The poem Carmen de Hastigae Proelio (The Song of the Battle of Hastings) is only 835 verses long, but contains some important clues as to what happened before and at the Battle of Hastings. The poem is attributed to Guy of Amiens and was likely written within one or two years after the Battle of 1066. Both the author and the date are keys to this poem’s importance. The author was someone who personally knew William the Conqueror, but was not a Norman, and was not prone to pander to William, as other contemporary authors, such as Normans William of Jumièges and William of Poitiers, were. The Carmen, as it is often referred to, is accepted as the most complete and vivid account of the times leading up to the battle, the battle itself, and immediately after the battle.
Credit for the rescue of the Carmen from obscurity and a cloud of doubt as to its authenticity goes to Catherine Morton and Hope Muntz, who, in 1972, published one of the most highly regarded texts about the background, translation and interpretation of the poem. I will add that their book was refreshing and, for such a scholarly effort, easy to read.
None of the sources written at or near the time of the battle can be taken at face value. Everyone had an agenda. The Norman priest, William of Poitiers, who was Duke William’s confessor, aimed to glorify William, as did the less known writer William of Jumièges. The Anglo Saxon Chronicles were written by English monks. Daily entries are brief and cryptic, as if the monks feared for their livelihood, and maybe even for their lives, if they said too much. The monks were silent for an entire year, 1064, and I wonder if they burned the pages documenting that year. It was a key period, in which the Normans attest that Earl Harold visited Normandy and vowed on holy relics to support Duke William, a Norman with only a limited claim to the English throne, in his efforts to succeed King Edward in England.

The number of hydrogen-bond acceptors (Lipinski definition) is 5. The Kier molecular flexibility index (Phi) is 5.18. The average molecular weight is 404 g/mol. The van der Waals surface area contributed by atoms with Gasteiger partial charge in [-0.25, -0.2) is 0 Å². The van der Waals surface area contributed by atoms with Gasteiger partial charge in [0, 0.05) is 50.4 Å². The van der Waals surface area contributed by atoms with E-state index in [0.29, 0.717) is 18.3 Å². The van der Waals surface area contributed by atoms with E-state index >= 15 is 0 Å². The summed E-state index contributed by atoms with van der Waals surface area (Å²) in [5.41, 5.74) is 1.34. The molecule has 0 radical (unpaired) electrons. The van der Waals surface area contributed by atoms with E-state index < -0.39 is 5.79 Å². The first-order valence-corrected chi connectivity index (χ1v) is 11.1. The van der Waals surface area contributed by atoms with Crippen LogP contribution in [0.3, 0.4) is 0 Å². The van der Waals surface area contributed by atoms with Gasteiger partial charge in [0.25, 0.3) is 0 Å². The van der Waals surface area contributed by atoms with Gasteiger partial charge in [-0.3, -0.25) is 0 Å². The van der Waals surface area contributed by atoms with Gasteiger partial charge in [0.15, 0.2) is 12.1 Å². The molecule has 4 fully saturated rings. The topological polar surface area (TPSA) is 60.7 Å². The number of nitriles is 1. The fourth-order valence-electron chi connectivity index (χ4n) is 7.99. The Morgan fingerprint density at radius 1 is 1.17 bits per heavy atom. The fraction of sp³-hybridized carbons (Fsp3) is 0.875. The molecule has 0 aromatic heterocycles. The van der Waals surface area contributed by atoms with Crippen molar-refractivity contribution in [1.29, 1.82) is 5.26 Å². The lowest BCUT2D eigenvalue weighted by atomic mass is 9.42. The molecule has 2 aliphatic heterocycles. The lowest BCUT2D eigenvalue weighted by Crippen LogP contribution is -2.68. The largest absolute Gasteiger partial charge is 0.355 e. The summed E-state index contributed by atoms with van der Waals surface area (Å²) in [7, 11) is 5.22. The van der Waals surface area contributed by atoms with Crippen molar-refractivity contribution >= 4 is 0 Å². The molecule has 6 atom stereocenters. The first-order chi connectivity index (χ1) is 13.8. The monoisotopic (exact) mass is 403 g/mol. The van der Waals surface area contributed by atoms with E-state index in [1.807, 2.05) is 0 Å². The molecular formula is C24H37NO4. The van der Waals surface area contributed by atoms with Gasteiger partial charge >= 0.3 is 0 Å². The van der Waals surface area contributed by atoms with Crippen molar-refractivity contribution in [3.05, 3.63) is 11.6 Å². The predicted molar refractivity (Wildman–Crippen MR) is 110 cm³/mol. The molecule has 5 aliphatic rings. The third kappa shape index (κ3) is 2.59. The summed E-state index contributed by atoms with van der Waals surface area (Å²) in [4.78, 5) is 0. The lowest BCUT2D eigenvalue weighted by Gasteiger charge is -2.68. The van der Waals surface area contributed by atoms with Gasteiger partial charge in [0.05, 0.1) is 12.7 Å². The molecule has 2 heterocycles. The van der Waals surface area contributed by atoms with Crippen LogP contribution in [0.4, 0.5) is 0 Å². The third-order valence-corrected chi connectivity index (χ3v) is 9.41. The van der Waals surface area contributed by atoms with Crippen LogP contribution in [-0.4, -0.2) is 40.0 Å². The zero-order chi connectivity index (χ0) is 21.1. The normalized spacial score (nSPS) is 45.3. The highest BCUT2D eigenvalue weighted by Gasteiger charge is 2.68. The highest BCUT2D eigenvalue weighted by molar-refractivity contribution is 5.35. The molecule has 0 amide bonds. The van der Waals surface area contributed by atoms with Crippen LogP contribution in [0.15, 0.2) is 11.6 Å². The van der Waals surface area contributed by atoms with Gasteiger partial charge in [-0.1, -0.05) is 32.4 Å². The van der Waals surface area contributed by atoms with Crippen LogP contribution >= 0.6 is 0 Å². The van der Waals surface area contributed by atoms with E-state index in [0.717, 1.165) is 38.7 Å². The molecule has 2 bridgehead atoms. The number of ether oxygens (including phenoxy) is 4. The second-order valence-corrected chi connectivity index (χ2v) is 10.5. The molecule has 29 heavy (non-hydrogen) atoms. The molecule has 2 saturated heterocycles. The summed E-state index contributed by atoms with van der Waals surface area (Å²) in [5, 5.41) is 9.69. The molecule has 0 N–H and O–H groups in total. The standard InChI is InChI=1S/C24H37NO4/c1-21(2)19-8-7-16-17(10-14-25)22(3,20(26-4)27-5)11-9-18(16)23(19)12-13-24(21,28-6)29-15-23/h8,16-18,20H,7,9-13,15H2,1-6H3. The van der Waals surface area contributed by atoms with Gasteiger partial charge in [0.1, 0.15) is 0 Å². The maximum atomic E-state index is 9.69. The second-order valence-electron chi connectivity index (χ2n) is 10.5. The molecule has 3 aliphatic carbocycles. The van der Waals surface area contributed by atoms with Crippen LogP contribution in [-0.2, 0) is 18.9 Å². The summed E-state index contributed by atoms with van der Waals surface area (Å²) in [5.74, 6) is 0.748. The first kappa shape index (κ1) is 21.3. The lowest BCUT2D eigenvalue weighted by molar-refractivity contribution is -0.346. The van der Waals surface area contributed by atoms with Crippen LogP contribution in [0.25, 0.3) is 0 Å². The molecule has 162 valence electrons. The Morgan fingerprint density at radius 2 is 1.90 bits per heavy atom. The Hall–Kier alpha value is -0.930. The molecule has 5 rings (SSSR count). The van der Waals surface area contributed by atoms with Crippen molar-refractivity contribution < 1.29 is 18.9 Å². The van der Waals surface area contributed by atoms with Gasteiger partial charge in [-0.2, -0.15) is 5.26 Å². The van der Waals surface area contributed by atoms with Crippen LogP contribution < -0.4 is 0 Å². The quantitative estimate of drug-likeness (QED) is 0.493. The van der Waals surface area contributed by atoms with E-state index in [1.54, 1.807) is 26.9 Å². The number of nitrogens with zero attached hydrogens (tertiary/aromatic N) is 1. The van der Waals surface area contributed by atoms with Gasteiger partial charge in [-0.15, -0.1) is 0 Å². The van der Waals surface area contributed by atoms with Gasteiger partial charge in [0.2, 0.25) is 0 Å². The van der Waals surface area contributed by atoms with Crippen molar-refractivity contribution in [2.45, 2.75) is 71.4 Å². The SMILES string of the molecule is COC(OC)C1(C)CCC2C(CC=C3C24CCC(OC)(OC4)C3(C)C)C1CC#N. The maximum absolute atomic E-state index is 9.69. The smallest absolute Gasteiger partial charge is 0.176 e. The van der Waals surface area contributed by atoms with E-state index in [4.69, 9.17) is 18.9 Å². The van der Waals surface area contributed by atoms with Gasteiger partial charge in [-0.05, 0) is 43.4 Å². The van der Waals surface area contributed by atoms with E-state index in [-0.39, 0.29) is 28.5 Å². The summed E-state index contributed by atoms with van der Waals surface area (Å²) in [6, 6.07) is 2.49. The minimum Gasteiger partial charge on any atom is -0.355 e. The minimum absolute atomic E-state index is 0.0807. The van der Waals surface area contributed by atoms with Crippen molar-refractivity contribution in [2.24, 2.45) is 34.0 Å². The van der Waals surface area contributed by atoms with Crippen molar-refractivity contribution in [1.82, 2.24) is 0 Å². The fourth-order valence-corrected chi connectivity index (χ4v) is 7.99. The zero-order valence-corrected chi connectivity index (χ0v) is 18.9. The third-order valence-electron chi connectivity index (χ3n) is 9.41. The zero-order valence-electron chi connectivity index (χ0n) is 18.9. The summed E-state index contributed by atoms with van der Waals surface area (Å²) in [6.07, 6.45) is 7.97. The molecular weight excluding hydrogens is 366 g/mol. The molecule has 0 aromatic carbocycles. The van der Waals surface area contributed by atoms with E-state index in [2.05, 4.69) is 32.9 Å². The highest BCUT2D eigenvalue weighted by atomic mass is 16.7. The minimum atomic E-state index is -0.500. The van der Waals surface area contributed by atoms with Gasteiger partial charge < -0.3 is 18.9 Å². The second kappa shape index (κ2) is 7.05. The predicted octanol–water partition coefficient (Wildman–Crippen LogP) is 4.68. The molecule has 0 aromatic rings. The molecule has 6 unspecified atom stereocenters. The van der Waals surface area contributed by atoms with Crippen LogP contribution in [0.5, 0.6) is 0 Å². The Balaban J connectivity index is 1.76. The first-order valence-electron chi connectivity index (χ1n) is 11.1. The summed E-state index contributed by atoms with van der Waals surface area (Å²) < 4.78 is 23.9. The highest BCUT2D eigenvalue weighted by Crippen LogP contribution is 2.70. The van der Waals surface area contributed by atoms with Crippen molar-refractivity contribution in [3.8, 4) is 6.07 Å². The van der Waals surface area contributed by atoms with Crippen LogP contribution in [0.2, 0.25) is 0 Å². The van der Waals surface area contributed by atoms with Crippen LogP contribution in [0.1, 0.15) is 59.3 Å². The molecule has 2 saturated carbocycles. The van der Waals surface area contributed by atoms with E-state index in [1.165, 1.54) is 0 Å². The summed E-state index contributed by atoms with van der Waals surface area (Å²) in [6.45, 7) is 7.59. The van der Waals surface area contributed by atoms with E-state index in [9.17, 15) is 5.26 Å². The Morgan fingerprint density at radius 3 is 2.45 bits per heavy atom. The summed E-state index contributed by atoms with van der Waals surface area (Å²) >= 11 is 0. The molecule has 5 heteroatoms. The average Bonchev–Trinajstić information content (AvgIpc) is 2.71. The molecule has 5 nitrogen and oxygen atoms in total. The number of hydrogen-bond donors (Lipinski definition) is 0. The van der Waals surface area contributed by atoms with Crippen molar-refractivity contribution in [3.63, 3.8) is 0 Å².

Another important document of the times is the Bayeux Tapestry (which is an embroidery, not a real tapestry). The Tapestry is 50 cm wide and 70 meters long, and shows a series of scenes leading up to and including the Battle at Hastings. Besides controversy regarding who ordered the tapestry made and who actually embroidered the elaborate scenes, the tapestry is hard to interpret. Whether on purpose or inadvertently, the events depicted can be interpreted numerous ways, and the few captions included are not all that helpful.
There are other contemporary sources for this pivotal period in England’s history, but of all of them, the Carmen stands out as authoritative, original, and vivid.